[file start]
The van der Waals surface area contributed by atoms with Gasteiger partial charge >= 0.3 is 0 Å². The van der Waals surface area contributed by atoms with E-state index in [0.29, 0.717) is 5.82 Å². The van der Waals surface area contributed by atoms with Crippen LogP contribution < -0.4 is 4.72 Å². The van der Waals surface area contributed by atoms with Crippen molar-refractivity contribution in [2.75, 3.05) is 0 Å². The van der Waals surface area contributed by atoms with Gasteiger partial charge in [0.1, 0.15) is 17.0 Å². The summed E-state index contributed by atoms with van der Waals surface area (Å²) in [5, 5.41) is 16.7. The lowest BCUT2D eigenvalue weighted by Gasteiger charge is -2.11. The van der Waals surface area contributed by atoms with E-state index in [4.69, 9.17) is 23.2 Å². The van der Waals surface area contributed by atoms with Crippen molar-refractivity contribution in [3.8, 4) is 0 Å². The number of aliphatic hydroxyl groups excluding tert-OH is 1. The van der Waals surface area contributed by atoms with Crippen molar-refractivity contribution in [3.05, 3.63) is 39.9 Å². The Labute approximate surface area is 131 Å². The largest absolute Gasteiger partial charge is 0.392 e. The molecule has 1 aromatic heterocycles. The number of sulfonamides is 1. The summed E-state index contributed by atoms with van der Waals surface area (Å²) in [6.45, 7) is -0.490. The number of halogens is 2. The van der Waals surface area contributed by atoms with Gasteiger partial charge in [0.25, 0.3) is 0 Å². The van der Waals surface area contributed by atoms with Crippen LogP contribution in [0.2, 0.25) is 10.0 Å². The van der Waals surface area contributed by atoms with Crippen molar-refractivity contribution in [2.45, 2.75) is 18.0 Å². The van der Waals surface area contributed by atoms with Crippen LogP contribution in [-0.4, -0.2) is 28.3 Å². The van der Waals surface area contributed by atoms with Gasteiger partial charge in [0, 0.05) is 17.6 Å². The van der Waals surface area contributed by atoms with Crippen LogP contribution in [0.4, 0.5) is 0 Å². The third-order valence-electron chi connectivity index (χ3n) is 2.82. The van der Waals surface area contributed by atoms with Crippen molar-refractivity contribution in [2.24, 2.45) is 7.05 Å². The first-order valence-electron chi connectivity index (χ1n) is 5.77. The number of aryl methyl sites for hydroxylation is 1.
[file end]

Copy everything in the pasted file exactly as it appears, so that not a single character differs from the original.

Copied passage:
The van der Waals surface area contributed by atoms with Gasteiger partial charge >= 0.3 is 0 Å². The van der Waals surface area contributed by atoms with E-state index in [0.29, 0.717) is 5.82 Å². The van der Waals surface area contributed by atoms with Crippen LogP contribution < -0.4 is 4.72 Å². The van der Waals surface area contributed by atoms with Crippen molar-refractivity contribution in [2.75, 3.05) is 0 Å². The van der Waals surface area contributed by atoms with Gasteiger partial charge in [0.1, 0.15) is 17.0 Å². The summed E-state index contributed by atoms with van der Waals surface area (Å²) in [5, 5.41) is 16.7. The lowest BCUT2D eigenvalue weighted by Gasteiger charge is -2.11. The van der Waals surface area contributed by atoms with E-state index in [4.69, 9.17) is 23.2 Å². The van der Waals surface area contributed by atoms with Crippen molar-refractivity contribution in [3.8, 4) is 0 Å². The number of aliphatic hydroxyl groups excluding tert-OH is 1. The van der Waals surface area contributed by atoms with Crippen molar-refractivity contribution in [3.05, 3.63) is 39.9 Å². The Labute approximate surface area is 131 Å². The largest absolute Gasteiger partial charge is 0.392 e. The molecule has 1 aromatic heterocycles. The number of sulfonamides is 1. The summed E-state index contributed by atoms with van der Waals surface area (Å²) in [6.45, 7) is -0.490. The number of halogens is 2. The van der Waals surface area contributed by atoms with Gasteiger partial charge in [0.25, 0.3) is 0 Å². The van der Waals surface area contributed by atoms with Crippen LogP contribution in [0.2, 0.25) is 10.0 Å². The van der Waals surface area contributed by atoms with Crippen molar-refractivity contribution in [2.45, 2.75) is 18.0 Å². The van der Waals surface area contributed by atoms with Crippen LogP contribution in [-0.4, -0.2) is 28.3 Å². The van der Waals surface area contributed by atoms with Gasteiger partial charge in [0, 0.05) is 17.6 Å². The van der Waals surface area contributed by atoms with Crippen LogP contribution in [0.4, 0.5) is 0 Å². The third-order valence-electron chi connectivity index (χ3n) is 2.82. The van der Waals surface area contributed by atoms with Crippen molar-refractivity contribution in [2.24, 2.45) is 7.05 Å². The first-order valence-electron chi connectivity index (χ1n) is 5.77. The number of aryl methyl sites for hydroxylation is 1.